12. If you bury it below the freeze line, you could probably make one even in -40/-50F as Earth’s temp is usually 50-70F. It might be worth a test run for just your starter potatoes.

  13. Holly

    How creative!! This is the only way these chest freezers will be used one day when the grid goes down! Haha! So you need air circulation badly? I never would have guessed that! It’s interesting that even insulated, being underground still keeps it cool? And the pipes don’t let moisture or warm air in?

    • Mendy

      I’m not sure what would happen without the air circulation. We don’t have trouble with moisture at all, but once the warm weather hits around April, the potatoes do start to sprout.

      • Mendy

        Clyde says it’s the moisture in the potatoes themselves that necessitate the circulation vents. Otherwise, they would be more likely to rot.

  14. Lynda

    very neat idea! would it work in places it gets to -40C?

    • Mendy

      I’m not sure what the temperature limits would be, but the idea is that it stores the vegetables at ground temperature, which is supposed to standardly be about 50 F (10 C) at about 4 feet year-round.

  15. nancy

    are the ends capped? I can’t really see in the picture but looks they are, I was wondering about rain / snow getting in. I also live in florida so don’t think this would work for me. We live just a few miles from the ocean. Maybe in the more central part of the state would work.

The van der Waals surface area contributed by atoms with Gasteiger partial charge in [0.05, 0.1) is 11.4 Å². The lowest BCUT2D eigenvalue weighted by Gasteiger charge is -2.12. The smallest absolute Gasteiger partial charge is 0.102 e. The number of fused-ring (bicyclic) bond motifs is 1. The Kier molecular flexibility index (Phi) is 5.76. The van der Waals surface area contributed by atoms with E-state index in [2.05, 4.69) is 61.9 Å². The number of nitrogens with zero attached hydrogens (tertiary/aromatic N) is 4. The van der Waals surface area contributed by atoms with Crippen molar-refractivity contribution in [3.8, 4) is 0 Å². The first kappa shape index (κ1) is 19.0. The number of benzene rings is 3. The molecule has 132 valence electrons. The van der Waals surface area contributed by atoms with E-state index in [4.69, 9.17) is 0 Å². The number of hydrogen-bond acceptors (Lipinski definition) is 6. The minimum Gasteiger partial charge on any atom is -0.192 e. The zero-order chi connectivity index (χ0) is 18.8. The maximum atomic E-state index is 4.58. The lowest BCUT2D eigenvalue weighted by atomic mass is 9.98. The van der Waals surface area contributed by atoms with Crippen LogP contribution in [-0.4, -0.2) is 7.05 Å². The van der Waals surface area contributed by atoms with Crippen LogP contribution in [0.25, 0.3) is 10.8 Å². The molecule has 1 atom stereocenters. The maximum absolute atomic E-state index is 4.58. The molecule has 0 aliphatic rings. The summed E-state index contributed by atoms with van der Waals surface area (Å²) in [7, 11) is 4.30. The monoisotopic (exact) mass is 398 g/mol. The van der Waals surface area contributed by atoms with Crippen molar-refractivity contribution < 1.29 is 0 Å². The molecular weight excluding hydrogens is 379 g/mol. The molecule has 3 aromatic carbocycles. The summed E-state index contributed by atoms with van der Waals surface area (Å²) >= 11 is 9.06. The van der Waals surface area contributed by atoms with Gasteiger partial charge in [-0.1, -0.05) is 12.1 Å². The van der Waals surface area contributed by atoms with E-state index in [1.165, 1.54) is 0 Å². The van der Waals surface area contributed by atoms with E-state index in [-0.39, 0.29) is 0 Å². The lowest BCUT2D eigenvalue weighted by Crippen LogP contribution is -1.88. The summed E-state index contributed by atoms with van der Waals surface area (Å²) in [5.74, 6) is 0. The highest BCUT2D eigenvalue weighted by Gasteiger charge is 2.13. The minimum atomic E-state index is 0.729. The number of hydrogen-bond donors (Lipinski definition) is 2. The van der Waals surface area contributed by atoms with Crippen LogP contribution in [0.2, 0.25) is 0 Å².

16. Inviting you the Carnival of Home Preserving on my blog every Friday. Hope to see you there. Laura Williams’ Musings

    The most recent edition – http://laurawilliamsmusings.blogspot.com/2012/06/carnival-of-home-preserving-13-come.html – open until Thursday 6/7.

  17. Hi Mendy,
    I’m not sure how I missed this post earlier, but all I can say is W.O.W.! This is awesome! I’ve heard about burying an old freezer, but I really appreciated your detailed instructions and I think the “vents” are a great idea. I’ve not heard that mentioned in such an application, but after reading the book Root Cellars, this makes total sense! I think I’m going to start looking for a new “old” freezer!